John Dexter and Dialogues des Carmélites
By Peter Clark
The Met’s Dialogues des Carmélites production by John Dexter is one of the company’s most successful and admired stagings. Dexter (pictured below) became the first stage director ever to hold an official position in the Met’s top management when he was named Director of Productions in 1975*. His tenure at the Met coincided with major changes in the company’s management and financing, and Dexter, along with his Music Director colleague James Levine, transformed the style and content of the repertory. In all, he directed 14 new productions at the Met, including the company premieres of I Vespri Siciliani, Dialogues des Carmélites, Lulu, Billy Budd, Rise and Fall of the City of Mahagonny, and two trilogies of one-act pieces, Parade and Stravinsky.
Having worked at Britain’s National Theater and mounted such notable hit productions as Peter Shaffer’s Equus and an Othello with Laurence Olivier and Maggie Smith, Dexter was first and foremost a man of the theater. Due to the Met’s stressed finances at the time, Dexter made a virtue of the tight budget he was given to present a stylized, spare production that brilliantly reflects the ascetic life of the Carmelite nuns whose tragedy Francis Poulenc’s compelling opera traces. He and his designers, David Reppa (sets) and Jane Greenwood (costumes), economized by carefully re-using pieces of sets and costumes from other productions in the Met’s repertory. Yet few opera stagings are as powerful as the one Dexter and his team created for the opening tableau of nuns lying prostrate as if crucified on a gigantic cross. That image alone became an iconic representation of the new era at the Met.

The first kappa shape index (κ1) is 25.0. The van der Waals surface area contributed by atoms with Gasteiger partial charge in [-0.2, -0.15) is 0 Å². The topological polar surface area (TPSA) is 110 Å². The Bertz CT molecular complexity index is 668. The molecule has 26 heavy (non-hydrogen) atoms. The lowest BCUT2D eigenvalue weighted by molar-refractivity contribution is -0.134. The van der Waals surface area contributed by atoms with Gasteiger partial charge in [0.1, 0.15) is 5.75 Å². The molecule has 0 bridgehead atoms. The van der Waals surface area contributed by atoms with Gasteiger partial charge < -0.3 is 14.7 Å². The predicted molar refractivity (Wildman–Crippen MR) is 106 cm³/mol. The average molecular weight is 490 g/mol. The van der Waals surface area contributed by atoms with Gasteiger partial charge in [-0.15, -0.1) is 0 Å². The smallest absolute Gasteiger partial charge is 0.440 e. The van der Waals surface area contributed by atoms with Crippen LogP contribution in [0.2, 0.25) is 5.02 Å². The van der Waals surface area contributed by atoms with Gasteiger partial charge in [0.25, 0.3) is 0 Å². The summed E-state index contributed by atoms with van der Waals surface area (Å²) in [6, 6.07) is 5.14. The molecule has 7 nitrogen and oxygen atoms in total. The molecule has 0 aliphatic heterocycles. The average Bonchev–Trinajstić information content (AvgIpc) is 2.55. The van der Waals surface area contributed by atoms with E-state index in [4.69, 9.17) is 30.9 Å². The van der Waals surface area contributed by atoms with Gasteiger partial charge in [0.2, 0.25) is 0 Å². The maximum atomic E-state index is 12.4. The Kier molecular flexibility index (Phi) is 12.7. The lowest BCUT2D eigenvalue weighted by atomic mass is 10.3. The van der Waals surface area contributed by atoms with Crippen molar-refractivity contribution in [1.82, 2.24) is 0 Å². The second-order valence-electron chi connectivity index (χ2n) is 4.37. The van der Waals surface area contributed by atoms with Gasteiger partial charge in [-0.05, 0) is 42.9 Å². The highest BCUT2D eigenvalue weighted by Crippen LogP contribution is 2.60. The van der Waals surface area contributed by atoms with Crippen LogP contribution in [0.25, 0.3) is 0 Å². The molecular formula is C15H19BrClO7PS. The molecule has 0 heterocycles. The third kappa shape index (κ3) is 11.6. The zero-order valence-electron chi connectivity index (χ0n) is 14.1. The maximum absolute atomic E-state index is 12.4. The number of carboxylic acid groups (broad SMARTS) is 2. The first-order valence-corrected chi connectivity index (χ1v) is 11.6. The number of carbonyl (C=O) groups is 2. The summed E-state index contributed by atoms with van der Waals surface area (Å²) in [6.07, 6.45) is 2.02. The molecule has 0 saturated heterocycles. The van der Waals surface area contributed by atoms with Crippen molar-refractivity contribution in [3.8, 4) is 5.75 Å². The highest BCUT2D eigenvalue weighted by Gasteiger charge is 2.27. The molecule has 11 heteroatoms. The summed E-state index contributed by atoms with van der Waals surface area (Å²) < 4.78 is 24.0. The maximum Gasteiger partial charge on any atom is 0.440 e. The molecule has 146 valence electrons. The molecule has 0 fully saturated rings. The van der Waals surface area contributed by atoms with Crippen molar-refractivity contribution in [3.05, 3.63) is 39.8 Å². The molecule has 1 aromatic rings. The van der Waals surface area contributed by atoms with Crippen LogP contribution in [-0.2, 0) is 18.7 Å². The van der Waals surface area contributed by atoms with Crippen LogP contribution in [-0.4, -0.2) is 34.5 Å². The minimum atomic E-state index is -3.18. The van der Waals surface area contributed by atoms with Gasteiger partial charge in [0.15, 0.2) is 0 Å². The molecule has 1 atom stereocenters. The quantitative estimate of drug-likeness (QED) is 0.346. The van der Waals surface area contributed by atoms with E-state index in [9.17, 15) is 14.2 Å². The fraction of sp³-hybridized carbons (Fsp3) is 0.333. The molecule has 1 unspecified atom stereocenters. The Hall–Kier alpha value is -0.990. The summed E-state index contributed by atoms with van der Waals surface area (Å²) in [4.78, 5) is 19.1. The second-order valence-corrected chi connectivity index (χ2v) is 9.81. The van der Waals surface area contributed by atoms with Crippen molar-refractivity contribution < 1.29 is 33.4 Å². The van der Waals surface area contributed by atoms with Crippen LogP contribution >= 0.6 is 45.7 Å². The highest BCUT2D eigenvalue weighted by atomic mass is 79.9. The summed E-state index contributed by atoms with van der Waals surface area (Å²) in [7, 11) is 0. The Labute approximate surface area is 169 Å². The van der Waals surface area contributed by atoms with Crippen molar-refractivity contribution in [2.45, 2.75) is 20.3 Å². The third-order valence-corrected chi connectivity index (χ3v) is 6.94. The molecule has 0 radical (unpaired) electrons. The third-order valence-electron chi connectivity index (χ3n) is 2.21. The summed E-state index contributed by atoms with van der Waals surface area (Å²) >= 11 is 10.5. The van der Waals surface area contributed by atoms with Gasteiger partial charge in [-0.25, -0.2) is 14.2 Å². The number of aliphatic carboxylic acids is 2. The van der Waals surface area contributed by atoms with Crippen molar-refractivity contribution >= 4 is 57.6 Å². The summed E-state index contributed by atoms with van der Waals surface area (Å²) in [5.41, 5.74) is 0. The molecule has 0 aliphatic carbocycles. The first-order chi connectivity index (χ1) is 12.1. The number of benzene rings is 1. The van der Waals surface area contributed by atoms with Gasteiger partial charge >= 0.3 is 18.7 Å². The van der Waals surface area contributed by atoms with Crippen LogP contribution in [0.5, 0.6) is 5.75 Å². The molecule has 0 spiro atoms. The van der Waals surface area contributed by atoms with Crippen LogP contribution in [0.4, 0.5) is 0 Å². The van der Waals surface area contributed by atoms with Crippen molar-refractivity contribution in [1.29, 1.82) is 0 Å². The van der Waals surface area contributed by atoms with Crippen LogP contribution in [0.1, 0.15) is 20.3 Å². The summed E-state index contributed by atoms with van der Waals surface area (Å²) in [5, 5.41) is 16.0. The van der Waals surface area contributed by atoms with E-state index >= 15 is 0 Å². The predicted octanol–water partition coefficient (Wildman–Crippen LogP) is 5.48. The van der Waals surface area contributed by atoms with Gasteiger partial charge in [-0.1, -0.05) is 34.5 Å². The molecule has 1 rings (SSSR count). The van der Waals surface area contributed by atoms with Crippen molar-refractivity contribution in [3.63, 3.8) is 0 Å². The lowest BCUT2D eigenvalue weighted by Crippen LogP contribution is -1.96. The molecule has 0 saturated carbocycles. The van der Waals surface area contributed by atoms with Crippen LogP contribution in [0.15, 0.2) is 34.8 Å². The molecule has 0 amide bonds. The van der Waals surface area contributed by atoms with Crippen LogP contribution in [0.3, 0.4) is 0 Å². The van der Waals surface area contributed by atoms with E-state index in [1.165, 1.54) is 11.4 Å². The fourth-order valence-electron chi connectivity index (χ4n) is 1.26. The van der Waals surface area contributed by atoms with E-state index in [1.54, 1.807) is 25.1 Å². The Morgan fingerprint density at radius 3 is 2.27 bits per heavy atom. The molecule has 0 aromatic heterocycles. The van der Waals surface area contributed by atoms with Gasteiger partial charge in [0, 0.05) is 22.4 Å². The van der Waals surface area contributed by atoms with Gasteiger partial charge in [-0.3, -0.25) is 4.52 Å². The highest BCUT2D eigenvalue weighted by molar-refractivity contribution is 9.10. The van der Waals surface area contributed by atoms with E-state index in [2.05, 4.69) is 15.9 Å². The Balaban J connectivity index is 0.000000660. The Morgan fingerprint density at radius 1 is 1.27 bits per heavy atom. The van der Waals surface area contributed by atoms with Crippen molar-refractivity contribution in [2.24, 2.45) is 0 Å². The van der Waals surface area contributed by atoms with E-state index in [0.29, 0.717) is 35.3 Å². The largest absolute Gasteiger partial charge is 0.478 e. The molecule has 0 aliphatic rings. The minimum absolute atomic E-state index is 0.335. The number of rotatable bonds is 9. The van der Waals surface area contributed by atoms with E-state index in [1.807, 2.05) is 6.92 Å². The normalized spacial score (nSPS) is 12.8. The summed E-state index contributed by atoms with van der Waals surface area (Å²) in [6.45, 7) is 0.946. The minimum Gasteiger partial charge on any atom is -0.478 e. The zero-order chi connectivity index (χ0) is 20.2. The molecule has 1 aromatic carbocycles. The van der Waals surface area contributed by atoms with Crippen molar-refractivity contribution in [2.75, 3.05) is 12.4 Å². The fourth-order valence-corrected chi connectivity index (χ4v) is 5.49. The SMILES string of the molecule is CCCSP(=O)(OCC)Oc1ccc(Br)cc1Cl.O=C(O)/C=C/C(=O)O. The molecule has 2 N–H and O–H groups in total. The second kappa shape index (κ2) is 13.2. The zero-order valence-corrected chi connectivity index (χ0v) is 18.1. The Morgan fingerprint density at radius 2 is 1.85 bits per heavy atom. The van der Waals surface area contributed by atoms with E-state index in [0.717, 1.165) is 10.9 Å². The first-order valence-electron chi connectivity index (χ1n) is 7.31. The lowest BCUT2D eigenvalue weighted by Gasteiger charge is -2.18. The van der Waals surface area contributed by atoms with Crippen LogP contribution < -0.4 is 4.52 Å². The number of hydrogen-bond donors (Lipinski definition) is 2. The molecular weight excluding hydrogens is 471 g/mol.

The original 1977 performance was sung in English, though the cast featured the preeminent French soprano Régine Crespin in a tour-de-force acting role as Madame de Croissy. French conductor Michel Plasson led the performance with a cast of noted singers that included Maria Ewing as Blanche de la Force, Shirley Verrett as Madame Lidoine, and Mignon Dunn as Mother Marie. (Crespin and Dunn are pictured above.)
*Swedish director Goeran Gentele was named General Manager of the Met to succeed Rudolf Bing in 1972 but was killed in an auto accident before he officially took office. It was his tragic death that caused much of the management upheaval and led to Dexter’s being named Director of Productions.
Peter Clark is the Met’s Director of Archives